Partiers sing from the porch of a Mifflin Street house in 2012. A Madison Police Department letter warns that a 'no tolerance' policy is planned for similar gatherings this year.
UW-Madison senior Matt Warnert was stabbed at the 2011 Mifflin Street Block Party, but he describes efforts on the part of the Madison Police Department to shut down the annual festival as an "iron fist" approach.
"I understand they want to make it safe," says Warnert. "But what does that have to do with scaring someone having a house party on Gorham, or anywhere downtown?"
The MPD sent a letter to downtown residents and students in mid-April announcing that there will be no block party this year, traditionally held on the first weekend of May, and that it is adopting a "no tolerance policy in reference to enforcing house party violations on Mifflin Street and the entire downtown area."
The weekend represents a final opportunity for students to cut loose before preparing for final exams and dispersing for summer break or, in the case of seniors, real world obligations. The block party began in 1969 as a Vietnam War protest, but has changed over the years to become a large beer bash. In 2011, a liberal open intoxicant policy meant to draw partiers out of the street's backyards instead resulted in widespread drunkenness, injuries to police officers and two stabbings, including Warnert's.
In 2012, the party's excesses were significantly curtailed with officers keeping people off the street and sidewalks and arresting dozens of students, including Wisconsin football star Montee Ball, for trespassing. The crackdown didn't deter students from printing t-shirts, assembling impressive collections of booze or otherwise celebrating.
Warnert says what happened to him two years ago was "unfortunate and should have been avoided" but that it gets under his skin that the stabbing is listed among the reasons to end Mifflin.
"There were how many great moments, and how many people had great times, probably 100,000 times more than the bad experiences," says Warnert. "It's like one bad apple ruining all the good ones, and they weren't even students who [stabbed me], so why are you threatening students two years later?"
Many students, like junior Jon Dale, still plan to party with roommates and friends. Dale, who lives on Gorham Street, calls the police letter ridiculous. He says his landlord has scheduled showings of his apartment on Saturday from 11-3, an unprecedented move in his view.
"It's ridiculous," says Dale. "Nowhere in my lease does it say I have to let them in for a showing, and if [the landlord] would use that as a reason to let the cops in, I would say no."
Many students, regardless of where they live, have commented over the past few weeks that they understand the need to crack down on much of the risky behavior associated with the block party, but feel the wider attempt to shut down smaller house parties is unfair.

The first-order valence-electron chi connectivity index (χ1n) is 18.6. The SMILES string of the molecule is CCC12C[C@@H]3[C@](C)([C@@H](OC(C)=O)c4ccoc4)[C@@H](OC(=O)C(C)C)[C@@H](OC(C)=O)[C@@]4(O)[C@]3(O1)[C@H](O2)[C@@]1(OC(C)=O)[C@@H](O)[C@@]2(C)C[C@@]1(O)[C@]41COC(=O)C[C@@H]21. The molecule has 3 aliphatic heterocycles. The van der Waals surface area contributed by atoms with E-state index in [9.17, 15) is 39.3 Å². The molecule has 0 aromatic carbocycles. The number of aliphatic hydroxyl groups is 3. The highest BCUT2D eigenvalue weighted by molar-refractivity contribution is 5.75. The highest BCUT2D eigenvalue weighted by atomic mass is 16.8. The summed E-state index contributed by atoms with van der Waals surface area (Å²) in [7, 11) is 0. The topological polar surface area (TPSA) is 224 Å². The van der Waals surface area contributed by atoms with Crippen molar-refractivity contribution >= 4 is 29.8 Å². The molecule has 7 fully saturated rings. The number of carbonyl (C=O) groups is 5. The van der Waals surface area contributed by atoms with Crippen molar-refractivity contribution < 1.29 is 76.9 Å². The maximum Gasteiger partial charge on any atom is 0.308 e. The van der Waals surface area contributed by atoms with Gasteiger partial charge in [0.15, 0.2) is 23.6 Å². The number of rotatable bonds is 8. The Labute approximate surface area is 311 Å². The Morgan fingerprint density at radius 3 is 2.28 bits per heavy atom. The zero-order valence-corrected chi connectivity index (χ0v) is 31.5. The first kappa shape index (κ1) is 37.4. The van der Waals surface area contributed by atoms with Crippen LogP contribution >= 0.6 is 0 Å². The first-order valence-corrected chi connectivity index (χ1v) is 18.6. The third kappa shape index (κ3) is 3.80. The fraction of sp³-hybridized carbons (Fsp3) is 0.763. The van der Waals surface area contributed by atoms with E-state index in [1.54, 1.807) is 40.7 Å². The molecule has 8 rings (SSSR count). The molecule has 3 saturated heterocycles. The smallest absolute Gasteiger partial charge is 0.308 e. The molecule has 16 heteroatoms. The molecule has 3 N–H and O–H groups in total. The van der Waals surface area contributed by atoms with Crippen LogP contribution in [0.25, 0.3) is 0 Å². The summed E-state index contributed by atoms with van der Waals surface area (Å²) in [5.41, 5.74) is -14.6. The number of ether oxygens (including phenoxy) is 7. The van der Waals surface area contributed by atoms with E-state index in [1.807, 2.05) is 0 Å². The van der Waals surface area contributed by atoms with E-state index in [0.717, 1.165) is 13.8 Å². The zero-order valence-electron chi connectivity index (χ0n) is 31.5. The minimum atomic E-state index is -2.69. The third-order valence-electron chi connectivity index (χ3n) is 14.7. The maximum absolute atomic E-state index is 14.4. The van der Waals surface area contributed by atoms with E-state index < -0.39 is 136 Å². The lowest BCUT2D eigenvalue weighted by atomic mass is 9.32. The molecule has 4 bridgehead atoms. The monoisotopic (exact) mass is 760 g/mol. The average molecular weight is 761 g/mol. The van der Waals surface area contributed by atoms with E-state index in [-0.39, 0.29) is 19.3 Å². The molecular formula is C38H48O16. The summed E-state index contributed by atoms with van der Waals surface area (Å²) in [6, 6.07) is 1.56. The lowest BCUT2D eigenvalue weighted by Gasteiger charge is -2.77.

Senior Megan Coppens lives on Bassett and says that, "even if they say no Mifflin, people are still going to drink, but it's good that the changes will stop the out-of-towners from coming."
Coppens is also planning a party at her house although with the MPD warning, she says she is "a little afraid" but adds that she and her friends are over 21 so she doesn't believe she'll be targeted.
In the past, the free-for-all atmosphere on Mifflin allowed underage students to feel safe from enforcement with police officers focused on addressing more serious crimes. But Nick, a freshman who preferred not to give his last name, says he "probably isn't going to go to Mifflin" and says he has also heard of increased police presence around the UW-Madison residence halls.
"It sucks that it had to happen my freshman year," Nick says. "It's a tradition this school had that I've heard was awesome and it's getting taken away, but hopefully it turns out better in the future."
One resident of Mifflin Street says he's planning on having some people over, although Nick Stout isn't planning on accommodating strangers and is looking to keep his party small and relatively quiet.
"The police stopped at our house and said if we have anything that resembles any kind of party they would shut us down," Stout says. "I feel like it's unfair. Our entire house is 21 and we should be able to drink on our own property on any weekend we want."
Other students say they plan to spend the day at campus area bars or the Memorial Union Terrace. Revelry, the new music and arts fest held in the Union South neighborhood that has been called an alternative to Mifflin, has not yet generated much enthusiasm. One junior, who has friends who helped organize Revelry, says she plans to check it out. "It's only five bucks and you can come and go, so why not?"
More students seem disinterested in attending a sanctioned event. Sophomore Rob Jacobsen says he "honestly doesn't even know what that is." Many of those who do know about the event are unmotivated by the performing acts or, as Nick Stout puts it, "I'm not really interested in Revelry. The spirit of the weekend is people drinking on Mifflin, not going to some concert."
Dale believes the energy to defy warnings and gather to socialize, blow off steam and yes, drink, will prevail, as it has for over 40 years.
"We are a group of adults making the choice to learn but also have fun while we do it," says Dale. "That's one of the main reasons people love Wisconsin. And if you think Madison would be the same without that idea, you're wrong."